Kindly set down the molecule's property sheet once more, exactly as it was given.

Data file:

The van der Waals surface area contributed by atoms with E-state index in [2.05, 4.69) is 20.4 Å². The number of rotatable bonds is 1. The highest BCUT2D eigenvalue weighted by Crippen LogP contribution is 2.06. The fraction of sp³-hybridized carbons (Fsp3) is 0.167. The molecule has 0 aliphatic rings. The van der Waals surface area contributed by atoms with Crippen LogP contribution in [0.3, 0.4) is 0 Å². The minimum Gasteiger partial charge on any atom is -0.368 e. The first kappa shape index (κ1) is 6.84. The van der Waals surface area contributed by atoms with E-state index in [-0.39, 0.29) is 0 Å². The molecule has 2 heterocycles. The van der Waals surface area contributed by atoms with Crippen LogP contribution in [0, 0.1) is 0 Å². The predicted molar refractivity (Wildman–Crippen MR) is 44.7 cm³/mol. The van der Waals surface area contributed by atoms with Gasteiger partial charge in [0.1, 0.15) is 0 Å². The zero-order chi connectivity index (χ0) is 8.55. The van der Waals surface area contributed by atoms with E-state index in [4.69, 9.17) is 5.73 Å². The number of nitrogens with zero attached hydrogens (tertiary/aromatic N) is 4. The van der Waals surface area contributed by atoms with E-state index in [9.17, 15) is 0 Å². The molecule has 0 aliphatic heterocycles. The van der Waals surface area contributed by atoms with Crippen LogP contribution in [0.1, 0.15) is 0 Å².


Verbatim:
The van der Waals surface area contributed by atoms with E-state index in [2.05, 4.69) is 20.4 Å². The number of rotatable bonds is 1. The highest BCUT2D eigenvalue weighted by Crippen LogP contribution is 2.06. The fraction of sp³-hybridized carbons (Fsp3) is 0.167. The molecule has 0 aliphatic rings. The van der Waals surface area contributed by atoms with Crippen LogP contribution in [0.3, 0.4) is 0 Å². The minimum Gasteiger partial charge on any atom is -0.368 e. The first kappa shape index (κ1) is 6.84. The van der Waals surface area contributed by atoms with E-state index in [-0.39, 0.29) is 0 Å². The molecule has 2 heterocycles. The van der Waals surface area contributed by atoms with Crippen LogP contribution in [0, 0.1) is 0 Å². The predicted molar refractivity (Wildman–Crippen MR) is 44.7 cm³/mol. The van der Waals surface area contributed by atoms with Gasteiger partial charge in [0.1, 0.15) is 0 Å². The zero-order chi connectivity index (χ0) is 8.55. The van der Waals surface area contributed by atoms with E-state index in [4.69, 9.17) is 5.73 Å². The number of nitrogens with zero attached hydrogens (tertiary/aromatic N) is 4. The van der Waals surface area contributed by atoms with E-state index in [9.17, 15) is 0 Å². The molecule has 0 aliphatic heterocycles. The van der Waals surface area contributed by atoms with Crippen LogP contribution in [0.1, 0.15) is 0 Å².